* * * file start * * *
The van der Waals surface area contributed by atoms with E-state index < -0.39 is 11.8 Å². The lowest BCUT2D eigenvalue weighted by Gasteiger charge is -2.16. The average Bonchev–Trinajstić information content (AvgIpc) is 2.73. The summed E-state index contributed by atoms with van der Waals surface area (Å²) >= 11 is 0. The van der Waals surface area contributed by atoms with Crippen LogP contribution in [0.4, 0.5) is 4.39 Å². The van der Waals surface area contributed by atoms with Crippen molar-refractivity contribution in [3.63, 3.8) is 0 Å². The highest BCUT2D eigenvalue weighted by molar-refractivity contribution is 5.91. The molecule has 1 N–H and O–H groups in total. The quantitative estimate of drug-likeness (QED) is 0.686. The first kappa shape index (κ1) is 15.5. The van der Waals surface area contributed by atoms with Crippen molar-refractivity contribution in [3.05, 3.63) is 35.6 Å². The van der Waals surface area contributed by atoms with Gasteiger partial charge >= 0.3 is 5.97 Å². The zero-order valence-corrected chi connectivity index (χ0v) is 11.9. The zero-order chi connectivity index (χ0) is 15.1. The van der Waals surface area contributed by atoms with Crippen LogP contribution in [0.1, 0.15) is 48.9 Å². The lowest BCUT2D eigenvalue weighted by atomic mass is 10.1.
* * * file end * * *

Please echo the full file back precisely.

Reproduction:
The van der Waals surface area contributed by atoms with E-state index < -0.39 is 11.8 Å². The lowest BCUT2D eigenvalue weighted by Gasteiger charge is -2.16. The average Bonchev–Trinajstić information content (AvgIpc) is 2.73. The summed E-state index contributed by atoms with van der Waals surface area (Å²) >= 11 is 0. The van der Waals surface area contributed by atoms with Crippen LogP contribution in [0.4, 0.5) is 4.39 Å². The van der Waals surface area contributed by atoms with Crippen molar-refractivity contribution in [3.63, 3.8) is 0 Å². The highest BCUT2D eigenvalue weighted by molar-refractivity contribution is 5.91. The molecule has 1 N–H and O–H groups in total. The quantitative estimate of drug-likeness (QED) is 0.686. The first kappa shape index (κ1) is 15.5. The van der Waals surface area contributed by atoms with Crippen molar-refractivity contribution in [3.05, 3.63) is 35.6 Å². The van der Waals surface area contributed by atoms with Gasteiger partial charge >= 0.3 is 5.97 Å². The zero-order valence-corrected chi connectivity index (χ0v) is 11.9. The zero-order chi connectivity index (χ0) is 15.1. The van der Waals surface area contributed by atoms with Crippen LogP contribution in [0.1, 0.15) is 48.9 Å². The lowest BCUT2D eigenvalue weighted by atomic mass is 10.1.